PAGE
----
First Transatlantic Solo Flight by a Woman Summary

  • Last updated on November 10, 2022

Amelia Earhart, an American aviator, was the first woman to fly solo across the Atlantic Ocean, becoming a national hero and an ardent advocate for female independence. She died attempting to become the first female pilot to fly around the world.

Summary of Event

For decades after her death, Amelia Earhart remained the most famous female American aviator. During her brief career in aviation, she set many aviation records, including being the first female pilot to fly solo across the Atlantic. She actively promoted the growth of the air transportation industry and the role of women in aviation. [kw]First Transatlantic Solo Flight by a Woman (May 20-21, 1932) [kw]Transatlantic Solo Flight by a Woman, First (May 20-21, 1932) [kw]Solo Flight by a Woman, First Transatlantic (May 20-21, 1932) [kw]Flight by a Woman, First Transatlantic Solo (May 20-21, 1932) [kw]Woman, First Transatlantic Solo Flight by a (May 20-21, 1932) Aviation;development Transportation;air [g]Atlantic Ocean;May 20-21, 1932: First Transatlantic Solo Flight by a Woman[08060] [g]Canada;May 20-21, 1932: First Transatlantic Solo Flight by a Woman[08060] [g]Ireland;May 20-21, 1932: First Transatlantic Solo Flight by a Woman[08060] [c]Space and aviation;May 20-21, 1932: First Transatlantic Solo Flight by a Woman[08060] [c]Transportation;May 20-21, 1932: First Transatlantic Solo Flight by a Woman[08060] [c]Women’s issues;May 20-21, 1932: First Transatlantic Solo Flight by a Woman[08060] Earhart, Amelia Noonan, Frederick Joseph Putnam, George P.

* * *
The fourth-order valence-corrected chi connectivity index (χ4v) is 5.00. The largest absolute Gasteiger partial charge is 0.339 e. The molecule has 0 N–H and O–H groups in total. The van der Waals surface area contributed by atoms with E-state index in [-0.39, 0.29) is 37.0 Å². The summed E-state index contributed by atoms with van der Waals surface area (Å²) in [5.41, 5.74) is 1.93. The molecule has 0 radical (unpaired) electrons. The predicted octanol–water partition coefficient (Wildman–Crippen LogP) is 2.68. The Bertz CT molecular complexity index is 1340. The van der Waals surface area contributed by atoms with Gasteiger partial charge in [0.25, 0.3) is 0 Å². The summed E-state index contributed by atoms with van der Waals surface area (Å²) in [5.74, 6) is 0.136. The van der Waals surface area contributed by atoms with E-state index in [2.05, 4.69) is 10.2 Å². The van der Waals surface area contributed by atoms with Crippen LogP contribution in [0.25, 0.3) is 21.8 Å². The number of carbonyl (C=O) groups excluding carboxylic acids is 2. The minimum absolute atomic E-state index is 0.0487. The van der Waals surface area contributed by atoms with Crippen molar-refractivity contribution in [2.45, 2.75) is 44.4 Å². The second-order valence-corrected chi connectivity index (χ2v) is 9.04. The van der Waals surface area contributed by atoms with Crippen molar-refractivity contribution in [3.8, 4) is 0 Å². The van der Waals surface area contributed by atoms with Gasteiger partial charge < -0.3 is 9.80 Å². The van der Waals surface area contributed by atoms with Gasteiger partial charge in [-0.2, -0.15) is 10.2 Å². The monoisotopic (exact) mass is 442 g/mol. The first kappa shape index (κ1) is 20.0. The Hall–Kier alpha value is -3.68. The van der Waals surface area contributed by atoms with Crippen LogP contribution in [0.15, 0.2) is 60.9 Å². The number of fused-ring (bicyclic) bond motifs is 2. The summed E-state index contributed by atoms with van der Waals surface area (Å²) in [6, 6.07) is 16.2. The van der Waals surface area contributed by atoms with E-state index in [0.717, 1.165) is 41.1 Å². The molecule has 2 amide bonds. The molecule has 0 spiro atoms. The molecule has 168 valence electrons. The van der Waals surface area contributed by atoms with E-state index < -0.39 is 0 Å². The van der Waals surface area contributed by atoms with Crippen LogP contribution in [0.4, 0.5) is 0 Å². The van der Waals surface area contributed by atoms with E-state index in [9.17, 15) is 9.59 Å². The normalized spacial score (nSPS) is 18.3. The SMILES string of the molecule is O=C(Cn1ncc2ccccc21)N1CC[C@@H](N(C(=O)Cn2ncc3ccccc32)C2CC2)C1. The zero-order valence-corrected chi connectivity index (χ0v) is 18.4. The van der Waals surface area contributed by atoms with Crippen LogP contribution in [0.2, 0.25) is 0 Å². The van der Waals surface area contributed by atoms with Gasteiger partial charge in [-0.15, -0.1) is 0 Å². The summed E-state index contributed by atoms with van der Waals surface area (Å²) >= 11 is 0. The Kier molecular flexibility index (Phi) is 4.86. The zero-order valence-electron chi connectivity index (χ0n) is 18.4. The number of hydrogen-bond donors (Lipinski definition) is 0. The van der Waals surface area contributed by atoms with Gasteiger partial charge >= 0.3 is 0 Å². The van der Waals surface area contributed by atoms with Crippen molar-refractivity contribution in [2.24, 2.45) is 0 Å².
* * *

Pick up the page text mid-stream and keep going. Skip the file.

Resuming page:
Earhart was born in Atchison, Kansas, on July 24, 1897. During World War I she lived in Toronto, Canada, where she served as a nurse at a military hospital. After the war, she enrolled as a premed student at Columbia University, but she did not finish the training. In 1920 Earhart moved to California and took her first flight in an airplane, a 10-minute ride over Los Angeles. She began taking flying lessons almost immediately, and her instructor, Anita Snook, was one of the world’s first female pilots. Earhart bought her first airplane, a Kinner Airster that she named The Canary, on her twenty-fourth birthday. A few months later, in October, she set a new women’s altitude record of 14,000 feet in The Canary.

Earhart moved to Boston, where she worked as a social worker, but she continued to be interested in aviation, and she publicized the role of women in aviation at a time when women had just been given the right to vote in the United States. Her activities brought her to the attention of George P. Putnam, the New York City publicist who had promoted Charles Lindbergh’s book We (1927), which described Lindbergh’s 1927 solo flight across the Atlantic Ocean. Putnam had been hired by Amy Guest, a wealthy American living in London, to identify someone suitable to be the first female to fly across the Atlantic Ocean. Guest had purchased Commander Richard Byrd’s Fokker F7, a powerful three-engine airplane, and she had initially intended to be the first woman passenger on a transatlantic flight. Guest’s family objected to the risk such a journey posed, however, and Putnam recommended Earhart for the flight.

Although Earhart was a licensed pilot, she had no experience flying an airplane that had more than one engine, and she had much more experience navigating with ground references than with more advanced navigational instruments. For these reasons, Earhart was a passenger on the flight, which was piloted by Wilmer Stultz and Louis Gordon. On June 18, 1928, the Fokker F7, named Friendship, took off from Trepassy, Newfoundland. Stultz, Gordon, and Earhart flew through dense fog for most of the trip, which made navigation difficult. They completely missed Ireland, their intended destination. After a flight that lasted 20 hours and 40 minutes, Friendship landed at Burry Port in South Wales with almost no fuel to spare.